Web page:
I remember it like it was yesterday.
The tall, grey chimney in the middle of the camp lodge stood before me staring down at my nervous 8-year-old self.
“If you want to try it, you can do it,” my Dad said.
Dad and I were spending the weekend at Frost Valley, a camp in New York well-known to Northeast families. We were there with our chapter of “Indian Princesses,” a father-daughter scouting club through our local YMCA. (The groups still exist today, but most have been more sensitively renamed with titles like “Adventure Guides.”)
Many of the other girls were climbing the wall, and I wanted to meet the challenge too. But despite the helmets and harnesses, I was scared. The wall was so high that I got dizzy just looking up at it.
I remember my Dad’s encouragement: it was motivating while not being pushy. That has always been his way, and it works. I stood there and looked high up at that wall, and decided I was ready. I got buckled, strapped, and clicked in. And before I knew it, I was shimmying up that formidable wall.
My Dad was cheering me on from the ground, and I loved the excitement of this challenge. When I reached the top, I felt like I had climbed a mountain, and basked in the glory of my small 3rd grade victory. When I was back on the ground, my Dad greeted me with huge smiles and hugs, and the always-present, “Atta girl! I knew you could do it!”
My Dad — a great example of a hard worker — put in long hours at his office, but always made time to drive me to school, ride bikes with me, and plan special outings every weekend. He praised my achievements and never made me feel pressured to be perfect. Somehow, whether he knew what he was doing or not, these messages sunk in. I did well in school, I was a really self-sufficient kid, I stayed out of trouble, and I set my sights on college and grad school without even a question. And through all of this, it never even occurred to me that there was any difference in the way I did something versus the way the boys did it. I was proud of myself and didn’t question if “a girl” could meet the challenge . . . I just tried my best because that’s what Dad told me mattered.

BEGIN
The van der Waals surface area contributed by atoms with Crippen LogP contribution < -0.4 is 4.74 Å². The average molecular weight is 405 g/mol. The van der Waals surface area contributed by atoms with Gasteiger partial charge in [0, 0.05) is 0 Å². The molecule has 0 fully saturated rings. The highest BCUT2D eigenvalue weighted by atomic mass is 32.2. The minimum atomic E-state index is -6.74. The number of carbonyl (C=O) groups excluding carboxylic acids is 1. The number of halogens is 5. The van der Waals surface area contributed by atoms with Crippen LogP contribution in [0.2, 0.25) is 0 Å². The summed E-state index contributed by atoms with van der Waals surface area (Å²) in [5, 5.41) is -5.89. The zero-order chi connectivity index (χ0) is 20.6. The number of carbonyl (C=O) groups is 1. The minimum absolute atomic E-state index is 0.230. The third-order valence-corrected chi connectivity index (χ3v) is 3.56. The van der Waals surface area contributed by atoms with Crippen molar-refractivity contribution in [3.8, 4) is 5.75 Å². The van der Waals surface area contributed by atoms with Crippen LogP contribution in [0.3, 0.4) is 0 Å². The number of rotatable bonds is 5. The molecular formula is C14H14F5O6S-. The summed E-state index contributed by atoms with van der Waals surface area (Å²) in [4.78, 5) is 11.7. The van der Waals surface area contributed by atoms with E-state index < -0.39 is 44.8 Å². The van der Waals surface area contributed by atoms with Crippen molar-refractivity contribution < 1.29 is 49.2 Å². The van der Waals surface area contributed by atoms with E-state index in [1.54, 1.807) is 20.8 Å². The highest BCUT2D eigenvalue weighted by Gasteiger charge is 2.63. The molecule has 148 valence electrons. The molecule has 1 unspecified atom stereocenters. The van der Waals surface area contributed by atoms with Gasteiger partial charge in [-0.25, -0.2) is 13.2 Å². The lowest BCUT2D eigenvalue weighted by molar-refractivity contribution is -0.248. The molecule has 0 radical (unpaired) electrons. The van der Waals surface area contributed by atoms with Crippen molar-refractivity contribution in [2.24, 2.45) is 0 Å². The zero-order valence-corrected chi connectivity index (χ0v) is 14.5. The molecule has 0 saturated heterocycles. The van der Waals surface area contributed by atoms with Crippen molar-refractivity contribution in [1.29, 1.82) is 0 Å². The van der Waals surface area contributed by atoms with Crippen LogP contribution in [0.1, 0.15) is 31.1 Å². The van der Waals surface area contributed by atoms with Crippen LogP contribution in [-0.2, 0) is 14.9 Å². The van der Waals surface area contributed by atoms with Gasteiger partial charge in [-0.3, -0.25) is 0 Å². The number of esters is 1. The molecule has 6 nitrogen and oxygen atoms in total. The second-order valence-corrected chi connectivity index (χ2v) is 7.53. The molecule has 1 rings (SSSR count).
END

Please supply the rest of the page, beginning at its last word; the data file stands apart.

Taking healthy risks like climbing that wall proved to be huge life lessons for me growing up. When I began to study sociology in college and social work in grad school, I started to realize just how significant all of these moments were in my life. I began discovering the volumes of studies which have been done on the importance of a father’s role in a girl’s life.
Among the findings from research on father-daughter relationships, studies show:
- Girls whose fathers are actively involved in supporting their academic achievements are more likely to graduate from college and achieve career success
- Girls whose fathers spend quality time with them, encourage their involvement in sports, and support their extra-curricular activities have higher levels of confidence
- Girls whose fathers speak respectfully and motivationally to them and value their achievements and inner beauty over their outer appearance have higher self-esteem
- Girls who have communicative relationships with their fathers are less likely to get pregnant as teens and less likely to become sexually active in early adolescence
- Girls often are drawn to romantic relationships with men who remind them of their fathers, either positively or negatively
As a child and family therapist, I’ve worked with tons of adolescent females whose relationship with their fathers have been a driving force in their life. I have tried to focus my work with these families on mending relationships and opening these fathers’ eyes to the power of their role. In cases where the girls and the dads have been open-minded and committed to progress, I have seen beautiful results as daughters let their dads in and dads became more self-aware.
In my own adult life, I’ve seen how significant my husband’s relationship with his daughter is and how it has grown through the years. As a little girl she was daddy’s princess, and now as a growing tween she is daddy’s best buddy. Like all girls her age, she now encounters moments of frustration or impatience with her dad — like when he helps her with challenging homework or gently but emphatically insists she do something she doesn’t want to do. But their bond is so solid that her impatience never lasts long. I often watch them and think how fortunate she will feel someday to have had a dad who took the time to do homework with her and cared enough to set limits for her.
Does all this mean that a girl whose father is absent or not ideal is not destined for greatness? Of course not. I’ve worked with and known many girls and women who have not had positive relationships — or any relationship — with their father and have grown to be great successes. But just like the role of a woman is significant to a boy, the role of a man has indeed shown to be important in girls’ lives. If not her father, a father figure or any respectable, consistently present man can be of great value.
Although we hear about the father-daughter significance often, in my experience it seems that more needs to be done to promote the idea of dads’ relevance to their daughters. There are PSAs for everything from positive parenting to child support; why not open some eyes to the importance of fathers in their daughters’ lives?
So to all the good guys out there who are hosting tea parties, tying ponytails, cheering on soccer games, kissing boo-boos, giving piggyback rides, showing integrity, respecting women, living by example, and raising strong, successful boys and girls . . . thank you. You are the real men.